Any women’s health magazine worth its low-sodium salt substitute can tell you about three things: How to flatten your abs, how to please your man (yoga helps, ladies!!!!!!), and how to scientifically justify eating chocolate.
Fitness Magazine lists “Four Reasons to Eat Chocolate on a Diet,” citing chocolate’s cough-fighting and tooth-strengthening theobromine, anti-diarrheal antioxidants, and skin-protecting flavanols. Women’s Health mentions a study from Applied Physiology, Nutrition, and Metabolism noting that chocolate milk worked just as well as “recovery drinks” in helping negate post-work soreness. Even sugar-phobic clean-eating magazine Oxygen says that dark chocolate’s catechins may aid in weight loss.
Of course, many of these studies are funded by, well, chocolate companies. And it’s not as if these studies are lies – the cocoa plant does contain all of these good things. But most adults also have the good sense to know that just because there are flavanols hiding somewhere in our chocolate bars doesn’t mean we should nosh on those sugar-filled treats multiple times a day. (Although a study funded by the US National Confectioners Association showed that “there is no link between the number of candy-eating occasions” and obesity. Not that candy doesn’t cause obesity, just that there isn’t a link between obesity and how many times you break off a piece of your Kit-Kat bar.)
It’s January, which means that all across America, people are resolving to eat better. And that means that they’re also resolving to smugly tell you about it. But the next time your newly gluten-free, sugar-free, and dairy-free co-worker insists that you need to jump on the kale-acai smoothie express, just be thankful that this isn’t the turn of the century. Because back in the late 1800s and early 1900s, diet adherents really knew how to twist the guilt knife.
I can’t figure out where to get a lump of coal in September. In Los Angeles. In 2013. Not activated charcoal, which is sometimes used by present-day hospitals to help suck up ingested poison. But a plain ol’ lump of dirty coal, like you would use in the 1800s to fuel your stove and give your home that lovely soot smell. This is a problem, because according to a woman with too many names — Lady Mary Anne Boode Cust – in her 1853 title The Invalid’s Own Book, boiling a walnut-sized lump of coal in an pint of milk until it gets thick is “a very nutrative* food, and easily obtained.”
Well, at least for me, that second part is a lie. And sweet jeebus – coal milk? As if it didn’t already suck to get sick in the 1800s and early 1900s. MORE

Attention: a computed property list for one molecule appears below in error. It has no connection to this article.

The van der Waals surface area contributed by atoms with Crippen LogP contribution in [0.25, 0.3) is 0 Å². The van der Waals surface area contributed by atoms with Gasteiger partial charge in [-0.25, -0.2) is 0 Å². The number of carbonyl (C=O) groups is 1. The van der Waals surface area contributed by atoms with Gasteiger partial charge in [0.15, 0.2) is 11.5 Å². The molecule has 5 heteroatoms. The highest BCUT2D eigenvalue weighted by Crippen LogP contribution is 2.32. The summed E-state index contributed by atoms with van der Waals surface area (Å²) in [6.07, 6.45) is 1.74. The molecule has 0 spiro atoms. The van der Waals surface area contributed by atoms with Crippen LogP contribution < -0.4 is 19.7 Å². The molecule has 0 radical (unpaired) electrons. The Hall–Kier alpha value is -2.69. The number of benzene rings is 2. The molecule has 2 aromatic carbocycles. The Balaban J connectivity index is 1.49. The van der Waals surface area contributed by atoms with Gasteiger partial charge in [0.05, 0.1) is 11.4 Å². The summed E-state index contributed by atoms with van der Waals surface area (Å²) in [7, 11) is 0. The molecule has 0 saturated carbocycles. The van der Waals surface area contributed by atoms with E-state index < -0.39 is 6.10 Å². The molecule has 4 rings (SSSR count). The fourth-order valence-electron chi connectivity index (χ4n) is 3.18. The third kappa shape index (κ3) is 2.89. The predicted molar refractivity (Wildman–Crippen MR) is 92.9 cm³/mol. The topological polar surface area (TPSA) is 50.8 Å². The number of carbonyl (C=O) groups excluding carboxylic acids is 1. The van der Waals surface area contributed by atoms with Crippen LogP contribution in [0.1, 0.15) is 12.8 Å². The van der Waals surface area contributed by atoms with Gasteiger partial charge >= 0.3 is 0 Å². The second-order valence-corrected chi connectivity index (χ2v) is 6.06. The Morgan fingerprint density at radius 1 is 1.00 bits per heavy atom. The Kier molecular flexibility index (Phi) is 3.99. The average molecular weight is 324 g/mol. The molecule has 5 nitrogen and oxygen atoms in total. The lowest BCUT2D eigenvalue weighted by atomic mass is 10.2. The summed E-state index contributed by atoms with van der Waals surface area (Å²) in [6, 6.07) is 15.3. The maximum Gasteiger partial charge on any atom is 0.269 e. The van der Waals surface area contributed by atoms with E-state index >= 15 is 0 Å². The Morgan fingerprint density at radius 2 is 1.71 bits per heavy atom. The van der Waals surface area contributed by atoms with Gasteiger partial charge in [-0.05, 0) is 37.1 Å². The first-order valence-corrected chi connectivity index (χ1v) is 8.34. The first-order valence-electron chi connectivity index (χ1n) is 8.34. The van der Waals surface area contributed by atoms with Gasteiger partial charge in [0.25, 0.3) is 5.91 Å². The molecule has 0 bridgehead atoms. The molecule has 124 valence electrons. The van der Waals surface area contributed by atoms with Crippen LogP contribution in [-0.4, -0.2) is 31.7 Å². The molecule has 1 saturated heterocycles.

There is a category of foods for adults that I call “stink foods.” These are the foods that people appreciate after they’ve eschewed the plain pasta of their picky eater days and developed a more mature palate. I’m talking about foods like eye-watering onions; soft, blue-veined cheese; and pungent garlic.
Or tiny, oil-packed, smelly little fish. Like the oh-so-humble anchovy.
The title of this column is Forgotten Foods; the idea is that I am showing you recipes that, though wonderful and worthwhile, have become less popular over time — maybe new cooking technology made them obsolete or the ingredients became prohibitively expensive. Maybe tastes just changed. And now, isn’t it wonderful that we can rediscover these foods together?
But there are also the foods from the past that aren’t forgotten as much as willfully shunned. Fermented meats. Tuna-and-potato-chip casseroles. And at the top of that tasteless heap — the gelatin salad.
I am from New England stock. (I’m tempted to call us “hearty New England stock,” but the truth is that my immediate family skews more to the side of thin, independent, and quiet weirdos. Which is its own New England archetype, I suppose.) But a childhood in New England means that certain things are in my bones: Foliage and crisp apples in the fall, cross-country skiing in the winter, fiddleheads and mud in the spring, and in summer, shell-cracking lobster dinners. To me, lobster isn’t a once-in-a-lifetime rarity or even a particularly high-class food. It’s a treat, certainly, but not the epic, caviar-level foodstuff some people make it out to be.
My father does not have an illustrious history with cooking. You wouldn’t know that looking at him in the kitchen now – when my grandmother’s health was failing, he studied with her so that he could make her classic desserts, like fluffy cream cake, spiraling jelly rolls, and not-too-sweet apple pies. But before that, I knew my father to have exactly one dish – Welsh rarebit.